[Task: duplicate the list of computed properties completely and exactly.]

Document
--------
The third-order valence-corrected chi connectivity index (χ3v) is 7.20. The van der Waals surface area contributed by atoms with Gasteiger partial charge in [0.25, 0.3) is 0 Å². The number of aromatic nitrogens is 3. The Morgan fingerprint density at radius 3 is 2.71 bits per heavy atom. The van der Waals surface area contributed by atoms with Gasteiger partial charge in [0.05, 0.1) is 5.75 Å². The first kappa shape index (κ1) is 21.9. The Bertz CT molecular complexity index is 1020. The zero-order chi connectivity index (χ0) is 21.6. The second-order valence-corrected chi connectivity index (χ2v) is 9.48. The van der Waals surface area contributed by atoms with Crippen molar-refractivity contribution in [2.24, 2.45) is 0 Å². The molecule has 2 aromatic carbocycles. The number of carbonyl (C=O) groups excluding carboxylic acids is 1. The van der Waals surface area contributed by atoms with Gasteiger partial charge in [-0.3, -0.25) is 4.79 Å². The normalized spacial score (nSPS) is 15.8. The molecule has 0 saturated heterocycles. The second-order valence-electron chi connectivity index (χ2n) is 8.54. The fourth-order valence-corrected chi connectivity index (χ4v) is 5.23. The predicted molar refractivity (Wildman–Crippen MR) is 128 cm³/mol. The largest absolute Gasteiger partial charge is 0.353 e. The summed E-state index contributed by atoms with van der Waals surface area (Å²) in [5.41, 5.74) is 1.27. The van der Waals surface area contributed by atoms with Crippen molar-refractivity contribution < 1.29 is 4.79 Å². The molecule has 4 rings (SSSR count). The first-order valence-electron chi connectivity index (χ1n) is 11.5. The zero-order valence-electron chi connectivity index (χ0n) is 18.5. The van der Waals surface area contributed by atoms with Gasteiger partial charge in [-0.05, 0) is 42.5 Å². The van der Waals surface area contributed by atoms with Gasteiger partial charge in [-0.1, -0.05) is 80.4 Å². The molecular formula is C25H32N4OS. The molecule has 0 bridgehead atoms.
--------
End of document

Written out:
The third-order valence-corrected chi connectivity index (χ3v) is 7.20. The van der Waals surface area contributed by atoms with Gasteiger partial charge in [0.25, 0.3) is 0 Å². The number of aromatic nitrogens is 3. The Morgan fingerprint density at radius 3 is 2.71 bits per heavy atom. The van der Waals surface area contributed by atoms with Gasteiger partial charge in [0.05, 0.1) is 5.75 Å². The first kappa shape index (κ1) is 21.9. The Bertz CT molecular complexity index is 1020. The zero-order chi connectivity index (χ0) is 21.6. The second-order valence-corrected chi connectivity index (χ2v) is 9.48. The van der Waals surface area contributed by atoms with Crippen molar-refractivity contribution in [2.24, 2.45) is 0 Å². The molecule has 2 aromatic carbocycles. The number of carbonyl (C=O) groups excluding carboxylic acids is 1. The van der Waals surface area contributed by atoms with Gasteiger partial charge in [-0.3, -0.25) is 4.79 Å². The normalized spacial score (nSPS) is 15.8. The molecule has 0 saturated heterocycles. The second-order valence-electron chi connectivity index (χ2n) is 8.54. The fourth-order valence-corrected chi connectivity index (χ4v) is 5.23. The predicted molar refractivity (Wildman–Crippen MR) is 128 cm³/mol. The largest absolute Gasteiger partial charge is 0.353 e. The summed E-state index contributed by atoms with van der Waals surface area (Å²) in [5.41, 5.74) is 1.27. The van der Waals surface area contributed by atoms with Crippen molar-refractivity contribution < 1.29 is 4.79 Å². The molecule has 4 rings (SSSR count). The first-order valence-electron chi connectivity index (χ1n) is 11.5. The zero-order valence-electron chi connectivity index (χ0n) is 18.5. The van der Waals surface area contributed by atoms with Gasteiger partial charge in [-0.05, 0) is 42.5 Å². The van der Waals surface area contributed by atoms with Gasteiger partial charge in [-0.1, -0.05) is 80.4 Å². The molecular formula is C25H32N4OS. The molecule has 0 bridgehead atoms.